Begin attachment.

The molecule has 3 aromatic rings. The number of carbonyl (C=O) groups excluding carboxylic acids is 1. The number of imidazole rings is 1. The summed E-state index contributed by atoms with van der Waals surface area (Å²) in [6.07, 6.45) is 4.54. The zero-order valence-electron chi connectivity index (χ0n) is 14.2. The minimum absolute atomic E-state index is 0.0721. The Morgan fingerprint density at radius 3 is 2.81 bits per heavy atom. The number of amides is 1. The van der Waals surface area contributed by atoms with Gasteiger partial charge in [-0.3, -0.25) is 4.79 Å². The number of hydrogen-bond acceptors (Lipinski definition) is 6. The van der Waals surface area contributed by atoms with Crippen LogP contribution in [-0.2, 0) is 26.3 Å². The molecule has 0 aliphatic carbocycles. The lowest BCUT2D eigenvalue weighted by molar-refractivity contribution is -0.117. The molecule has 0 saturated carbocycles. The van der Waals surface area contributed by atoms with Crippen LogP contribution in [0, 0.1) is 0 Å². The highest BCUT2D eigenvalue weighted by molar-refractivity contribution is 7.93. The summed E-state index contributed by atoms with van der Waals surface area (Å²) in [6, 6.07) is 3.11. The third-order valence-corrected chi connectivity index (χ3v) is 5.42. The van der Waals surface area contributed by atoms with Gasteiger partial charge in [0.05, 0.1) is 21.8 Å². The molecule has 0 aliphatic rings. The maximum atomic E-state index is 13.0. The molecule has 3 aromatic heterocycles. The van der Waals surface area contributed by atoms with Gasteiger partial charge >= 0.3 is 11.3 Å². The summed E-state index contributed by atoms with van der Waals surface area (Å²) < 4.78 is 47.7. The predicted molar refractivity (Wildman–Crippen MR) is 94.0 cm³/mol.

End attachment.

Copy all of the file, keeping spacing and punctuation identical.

The molecule has 3 aromatic rings. The number of carbonyl (C=O) groups excluding carboxylic acids is 1. The number of imidazole rings is 1. The summed E-state index contributed by atoms with van der Waals surface area (Å²) in [6.07, 6.45) is 4.54. The zero-order valence-electron chi connectivity index (χ0n) is 14.2. The minimum absolute atomic E-state index is 0.0721. The Morgan fingerprint density at radius 3 is 2.81 bits per heavy atom. The number of amides is 1. The van der Waals surface area contributed by atoms with Gasteiger partial charge in [-0.3, -0.25) is 4.79 Å². The number of hydrogen-bond acceptors (Lipinski definition) is 6. The van der Waals surface area contributed by atoms with Crippen LogP contribution in [-0.2, 0) is 26.3 Å². The molecule has 0 aliphatic carbocycles. The lowest BCUT2D eigenvalue weighted by molar-refractivity contribution is -0.117. The molecule has 0 saturated carbocycles. The van der Waals surface area contributed by atoms with Crippen LogP contribution in [0, 0.1) is 0 Å². The highest BCUT2D eigenvalue weighted by molar-refractivity contribution is 7.93. The summed E-state index contributed by atoms with van der Waals surface area (Å²) in [6, 6.07) is 3.11. The third-order valence-corrected chi connectivity index (χ3v) is 5.42. The van der Waals surface area contributed by atoms with Gasteiger partial charge in [0.05, 0.1) is 21.8 Å². The molecule has 0 aliphatic rings. The maximum atomic E-state index is 13.0. The molecule has 3 aromatic heterocycles. The van der Waals surface area contributed by atoms with Gasteiger partial charge >= 0.3 is 11.3 Å². The summed E-state index contributed by atoms with van der Waals surface area (Å²) < 4.78 is 47.7. The predicted molar refractivity (Wildman–Crippen MR) is 94.0 cm³/mol.